Whistle as you go

Tina He

The below is an excerpt from my weekly letter for my newsletter.

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Hi Beautiful People —

Happy holidays!

I almost felt obligated to write something holiday-themed, but I’ve never been a festive person, so I’m not gonna bother trying. But this is the last issue of 2018; I’d like to share the three lessons that I’ve learned in the past years and remain the guiding principles for my restless mind moving forward.

# 1 Do something useful

  • Become a useful member of a community; bonus point for becoming indispensably useful. Solve real problems or make real people feel better with your skills or stories. When you feel like what you are doing isn’t useful, ask yourself why you are sticking around.
  • When usefulness became my guiding principle, I’m forced to be more honest with myself. I stopped doing things that I thought were meaningful, but they neither solve any problem nor make anyone feel better. I’ve tried packaging it to seem useful, but the truth came out eventually.
  • Quick moral judgments, criticisms without constructive feedback, irrational activism are all antithetical to usefulness. These are toxic but addicting. Treat them as perspectives, not emotional catalysts.

#2: Do something consistently

  • We overestimate the short-term effect and underestimate the long-term impact of almost everything.
  • I used to write out very concrete goals (etc. getting a job offer at X, create x many products, design x things, etc.), but ever since I established a daily routine, those goals became merely side products of the journey that I love.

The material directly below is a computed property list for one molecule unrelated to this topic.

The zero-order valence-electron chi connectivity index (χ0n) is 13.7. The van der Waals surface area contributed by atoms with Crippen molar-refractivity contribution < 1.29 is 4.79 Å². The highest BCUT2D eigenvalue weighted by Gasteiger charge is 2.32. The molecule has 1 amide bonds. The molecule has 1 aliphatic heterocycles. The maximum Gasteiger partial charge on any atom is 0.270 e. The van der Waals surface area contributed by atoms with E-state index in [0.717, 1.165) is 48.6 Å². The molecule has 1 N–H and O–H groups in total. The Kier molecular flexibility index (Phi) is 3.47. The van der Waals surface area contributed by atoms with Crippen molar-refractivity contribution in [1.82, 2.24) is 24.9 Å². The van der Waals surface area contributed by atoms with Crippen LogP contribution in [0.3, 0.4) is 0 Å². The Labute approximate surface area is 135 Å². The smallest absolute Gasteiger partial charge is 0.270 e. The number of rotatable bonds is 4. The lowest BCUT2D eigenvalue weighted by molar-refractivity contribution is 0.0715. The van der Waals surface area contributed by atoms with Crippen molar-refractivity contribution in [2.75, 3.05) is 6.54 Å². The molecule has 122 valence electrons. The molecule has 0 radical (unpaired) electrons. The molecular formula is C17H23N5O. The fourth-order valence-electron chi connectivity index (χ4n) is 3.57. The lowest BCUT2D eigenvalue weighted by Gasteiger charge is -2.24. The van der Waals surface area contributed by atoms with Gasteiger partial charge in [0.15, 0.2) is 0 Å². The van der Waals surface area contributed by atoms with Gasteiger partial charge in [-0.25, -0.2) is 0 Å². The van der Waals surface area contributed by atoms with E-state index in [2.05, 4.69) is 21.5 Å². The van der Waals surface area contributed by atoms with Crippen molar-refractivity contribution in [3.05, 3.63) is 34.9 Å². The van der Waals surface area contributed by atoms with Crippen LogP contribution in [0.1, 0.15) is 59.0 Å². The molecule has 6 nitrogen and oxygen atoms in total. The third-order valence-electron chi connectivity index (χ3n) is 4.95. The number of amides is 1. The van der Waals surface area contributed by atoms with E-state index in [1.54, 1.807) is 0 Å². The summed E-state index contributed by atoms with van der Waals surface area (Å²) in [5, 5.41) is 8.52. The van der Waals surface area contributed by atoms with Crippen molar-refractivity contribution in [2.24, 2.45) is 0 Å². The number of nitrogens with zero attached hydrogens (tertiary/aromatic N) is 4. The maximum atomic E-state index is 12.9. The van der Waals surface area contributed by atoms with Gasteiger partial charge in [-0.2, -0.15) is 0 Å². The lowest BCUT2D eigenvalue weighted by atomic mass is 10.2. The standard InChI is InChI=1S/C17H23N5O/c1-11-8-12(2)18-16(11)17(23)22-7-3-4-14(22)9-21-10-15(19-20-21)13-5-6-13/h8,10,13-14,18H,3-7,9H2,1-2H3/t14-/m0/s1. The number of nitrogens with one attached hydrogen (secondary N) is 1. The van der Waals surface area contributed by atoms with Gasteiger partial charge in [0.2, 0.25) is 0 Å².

• The best way to stay consistent is to tell yourself stories until you believe this has become part of your identity. Now reading, exercising, or writing that day would feel like not showering, eating, or sleeping to me. It’s all mind game, and you have the right to make it crazy.

#3: Do something for fun

  • Majority of my time in an elite university has been dedicated to living the mantra “fake it til you make it.” Entitlement and prestige have made things unnecessarily serious; because many people who demand being taken seriously.
  • This attitude sometimes gets carried over into one’s adult life as a shield for insecurities and fragilities.
  • The reality is that the world is a chaotic place with countless souls demanding solace, and one of the most desired and scarce resources is quality humor, delight, and play.

There are still many issues I’m working on such as becoming more present and spending more time with people I love. We are all work in progress, and we are growing together here. I feel incredibly grateful for you to be a part of this journey — cheers to another great one. 🥂

Stay real,

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Tina He

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Tina He

Making sense of the future with people & pixels

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